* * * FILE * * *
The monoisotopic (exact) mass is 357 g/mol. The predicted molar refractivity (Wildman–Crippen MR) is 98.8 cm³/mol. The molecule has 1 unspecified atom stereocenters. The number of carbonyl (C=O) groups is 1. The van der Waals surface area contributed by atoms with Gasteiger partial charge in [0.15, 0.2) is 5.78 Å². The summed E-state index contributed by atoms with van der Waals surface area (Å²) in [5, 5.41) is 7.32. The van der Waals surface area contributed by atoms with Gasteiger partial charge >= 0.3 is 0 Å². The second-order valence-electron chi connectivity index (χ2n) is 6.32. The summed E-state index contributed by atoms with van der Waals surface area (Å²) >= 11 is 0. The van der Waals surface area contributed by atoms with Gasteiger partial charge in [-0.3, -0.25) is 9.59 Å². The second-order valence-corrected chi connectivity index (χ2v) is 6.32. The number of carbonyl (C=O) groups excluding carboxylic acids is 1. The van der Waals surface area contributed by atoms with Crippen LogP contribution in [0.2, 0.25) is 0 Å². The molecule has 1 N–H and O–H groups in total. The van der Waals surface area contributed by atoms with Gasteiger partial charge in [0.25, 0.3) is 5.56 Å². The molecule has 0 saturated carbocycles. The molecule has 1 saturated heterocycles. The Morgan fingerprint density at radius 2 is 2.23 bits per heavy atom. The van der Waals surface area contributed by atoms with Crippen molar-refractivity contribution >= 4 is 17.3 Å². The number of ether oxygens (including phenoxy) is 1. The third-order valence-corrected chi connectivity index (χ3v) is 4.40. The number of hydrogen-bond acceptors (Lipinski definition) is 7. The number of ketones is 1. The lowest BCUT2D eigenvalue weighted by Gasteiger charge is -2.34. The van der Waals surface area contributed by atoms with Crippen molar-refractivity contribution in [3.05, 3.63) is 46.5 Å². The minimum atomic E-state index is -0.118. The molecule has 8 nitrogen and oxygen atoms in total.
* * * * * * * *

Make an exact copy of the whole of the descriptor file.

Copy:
The monoisotopic (exact) mass is 357 g/mol. The predicted molar refractivity (Wildman–Crippen MR) is 98.8 cm³/mol. The molecule has 1 unspecified atom stereocenters. The number of carbonyl (C=O) groups is 1. The van der Waals surface area contributed by atoms with Gasteiger partial charge in [0.15, 0.2) is 5.78 Å². The summed E-state index contributed by atoms with van der Waals surface area (Å²) in [5, 5.41) is 7.32. The van der Waals surface area contributed by atoms with Gasteiger partial charge >= 0.3 is 0 Å². The second-order valence-electron chi connectivity index (χ2n) is 6.32. The summed E-state index contributed by atoms with van der Waals surface area (Å²) >= 11 is 0. The van der Waals surface area contributed by atoms with Gasteiger partial charge in [-0.3, -0.25) is 9.59 Å². The second-order valence-corrected chi connectivity index (χ2v) is 6.32. The number of carbonyl (C=O) groups excluding carboxylic acids is 1. The van der Waals surface area contributed by atoms with Crippen LogP contribution in [0.2, 0.25) is 0 Å². The molecule has 1 N–H and O–H groups in total. The van der Waals surface area contributed by atoms with Gasteiger partial charge in [0.25, 0.3) is 5.56 Å². The molecule has 0 saturated carbocycles. The molecule has 1 saturated heterocycles. The Morgan fingerprint density at radius 2 is 2.23 bits per heavy atom. The van der Waals surface area contributed by atoms with Crippen molar-refractivity contribution >= 4 is 17.3 Å². The number of ether oxygens (including phenoxy) is 1. The third-order valence-corrected chi connectivity index (χ3v) is 4.40. The number of hydrogen-bond acceptors (Lipinski definition) is 7. The number of ketones is 1. The lowest BCUT2D eigenvalue weighted by Gasteiger charge is -2.34. The van der Waals surface area contributed by atoms with Crippen molar-refractivity contribution in [3.05, 3.63) is 46.5 Å². The minimum atomic E-state index is -0.118. The molecule has 8 nitrogen and oxygen atoms in total.